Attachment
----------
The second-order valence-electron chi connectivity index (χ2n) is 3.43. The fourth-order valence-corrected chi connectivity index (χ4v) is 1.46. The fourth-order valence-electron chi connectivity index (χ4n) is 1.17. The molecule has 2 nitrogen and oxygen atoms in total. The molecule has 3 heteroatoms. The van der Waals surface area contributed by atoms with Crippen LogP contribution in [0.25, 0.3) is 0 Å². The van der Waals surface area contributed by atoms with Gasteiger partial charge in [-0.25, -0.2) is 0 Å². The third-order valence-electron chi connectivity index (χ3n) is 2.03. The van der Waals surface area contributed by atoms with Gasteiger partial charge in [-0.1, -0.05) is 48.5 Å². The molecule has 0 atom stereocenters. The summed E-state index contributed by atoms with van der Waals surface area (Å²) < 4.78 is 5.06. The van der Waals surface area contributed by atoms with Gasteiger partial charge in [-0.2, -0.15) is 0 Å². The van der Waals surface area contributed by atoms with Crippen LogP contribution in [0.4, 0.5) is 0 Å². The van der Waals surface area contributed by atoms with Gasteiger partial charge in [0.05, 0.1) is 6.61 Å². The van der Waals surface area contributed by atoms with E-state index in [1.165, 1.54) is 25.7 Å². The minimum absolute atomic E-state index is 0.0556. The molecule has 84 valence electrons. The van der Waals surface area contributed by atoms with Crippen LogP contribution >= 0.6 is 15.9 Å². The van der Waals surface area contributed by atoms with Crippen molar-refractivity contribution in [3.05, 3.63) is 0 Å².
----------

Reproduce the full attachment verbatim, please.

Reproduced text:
The second-order valence-electron chi connectivity index (χ2n) is 3.43. The fourth-order valence-corrected chi connectivity index (χ4v) is 1.46. The fourth-order valence-electron chi connectivity index (χ4n) is 1.17. The molecule has 2 nitrogen and oxygen atoms in total. The molecule has 3 heteroatoms. The van der Waals surface area contributed by atoms with Crippen LogP contribution in [0.25, 0.3) is 0 Å². The van der Waals surface area contributed by atoms with Gasteiger partial charge in [-0.25, -0.2) is 0 Å². The third-order valence-electron chi connectivity index (χ3n) is 2.03. The van der Waals surface area contributed by atoms with Gasteiger partial charge in [-0.1, -0.05) is 48.5 Å². The molecule has 0 atom stereocenters. The summed E-state index contributed by atoms with van der Waals surface area (Å²) < 4.78 is 5.06. The van der Waals surface area contributed by atoms with Gasteiger partial charge in [-0.2, -0.15) is 0 Å². The van der Waals surface area contributed by atoms with Crippen LogP contribution in [0.4, 0.5) is 0 Å². The van der Waals surface area contributed by atoms with Gasteiger partial charge in [0.05, 0.1) is 6.61 Å². The van der Waals surface area contributed by atoms with E-state index in [1.165, 1.54) is 25.7 Å². The minimum absolute atomic E-state index is 0.0556. The molecule has 84 valence electrons. The van der Waals surface area contributed by atoms with Crippen LogP contribution >= 0.6 is 15.9 Å². The van der Waals surface area contributed by atoms with Crippen molar-refractivity contribution in [3.05, 3.63) is 0 Å².